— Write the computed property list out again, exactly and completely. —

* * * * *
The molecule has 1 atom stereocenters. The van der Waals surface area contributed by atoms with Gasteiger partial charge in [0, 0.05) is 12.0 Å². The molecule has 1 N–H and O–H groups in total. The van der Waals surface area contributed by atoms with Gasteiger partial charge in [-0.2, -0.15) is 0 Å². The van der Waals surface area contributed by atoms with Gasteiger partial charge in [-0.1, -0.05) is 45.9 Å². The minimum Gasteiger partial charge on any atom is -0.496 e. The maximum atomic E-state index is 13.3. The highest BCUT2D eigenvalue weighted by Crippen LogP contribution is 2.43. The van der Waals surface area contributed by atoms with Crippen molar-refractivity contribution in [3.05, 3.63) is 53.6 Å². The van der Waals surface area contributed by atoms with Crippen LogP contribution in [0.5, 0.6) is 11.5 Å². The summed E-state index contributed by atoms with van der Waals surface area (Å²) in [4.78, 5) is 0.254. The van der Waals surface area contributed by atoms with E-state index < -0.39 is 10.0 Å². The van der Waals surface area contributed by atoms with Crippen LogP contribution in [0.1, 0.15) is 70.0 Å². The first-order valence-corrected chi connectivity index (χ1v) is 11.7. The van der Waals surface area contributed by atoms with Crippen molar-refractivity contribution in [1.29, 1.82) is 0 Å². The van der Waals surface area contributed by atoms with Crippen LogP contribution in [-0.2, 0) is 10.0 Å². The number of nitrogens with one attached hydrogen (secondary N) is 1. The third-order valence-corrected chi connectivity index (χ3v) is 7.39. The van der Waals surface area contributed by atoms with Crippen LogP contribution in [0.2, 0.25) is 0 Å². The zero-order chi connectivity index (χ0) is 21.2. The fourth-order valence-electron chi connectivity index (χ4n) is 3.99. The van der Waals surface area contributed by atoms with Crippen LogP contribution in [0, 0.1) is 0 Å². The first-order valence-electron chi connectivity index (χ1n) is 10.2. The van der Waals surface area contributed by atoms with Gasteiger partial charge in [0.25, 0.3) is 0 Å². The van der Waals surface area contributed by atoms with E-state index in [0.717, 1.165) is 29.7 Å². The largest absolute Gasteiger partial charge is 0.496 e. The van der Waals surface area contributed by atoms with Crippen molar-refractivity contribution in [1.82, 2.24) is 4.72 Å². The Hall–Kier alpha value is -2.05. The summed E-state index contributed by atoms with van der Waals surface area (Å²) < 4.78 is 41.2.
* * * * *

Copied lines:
The molecule has 1 atom stereocenters. The van der Waals surface area contributed by atoms with Gasteiger partial charge in [0, 0.05) is 12.0 Å². The molecule has 1 N–H and O–H groups in total. The van der Waals surface area contributed by atoms with Gasteiger partial charge in [-0.2, -0.15) is 0 Å². The van der Waals surface area contributed by atoms with Gasteiger partial charge in [-0.1, -0.05) is 45.9 Å². The minimum Gasteiger partial charge on any atom is -0.496 e. The maximum atomic E-state index is 13.3. The highest BCUT2D eigenvalue weighted by Crippen LogP contribution is 2.43. The van der Waals surface area contributed by atoms with Crippen molar-refractivity contribution in [3.05, 3.63) is 53.6 Å². The van der Waals surface area contributed by atoms with Crippen LogP contribution in [0.5, 0.6) is 11.5 Å². The summed E-state index contributed by atoms with van der Waals surface area (Å²) in [4.78, 5) is 0.254. The van der Waals surface area contributed by atoms with E-state index < -0.39 is 10.0 Å². The van der Waals surface area contributed by atoms with Crippen LogP contribution in [0.1, 0.15) is 70.0 Å². The first-order valence-corrected chi connectivity index (χ1v) is 11.7. The van der Waals surface area contributed by atoms with Crippen molar-refractivity contribution in [1.29, 1.82) is 0 Å². The van der Waals surface area contributed by atoms with Crippen LogP contribution in [-0.2, 0) is 10.0 Å². The number of nitrogens with one attached hydrogen (secondary N) is 1. The third-order valence-corrected chi connectivity index (χ3v) is 7.39. The van der Waals surface area contributed by atoms with Crippen LogP contribution in [0.2, 0.25) is 0 Å². The zero-order chi connectivity index (χ0) is 21.2. The fourth-order valence-electron chi connectivity index (χ4n) is 3.99. The van der Waals surface area contributed by atoms with Crippen LogP contribution in [0, 0.1) is 0 Å². The first-order valence-electron chi connectivity index (χ1n) is 10.2. The van der Waals surface area contributed by atoms with Gasteiger partial charge in [0.25, 0.3) is 0 Å². The van der Waals surface area contributed by atoms with E-state index in [0.717, 1.165) is 29.7 Å². The largest absolute Gasteiger partial charge is 0.496 e. The van der Waals surface area contributed by atoms with Crippen molar-refractivity contribution in [1.82, 2.24) is 4.72 Å². The Hall–Kier alpha value is -2.05. The summed E-state index contributed by atoms with van der Waals surface area (Å²) < 4.78 is 41.2.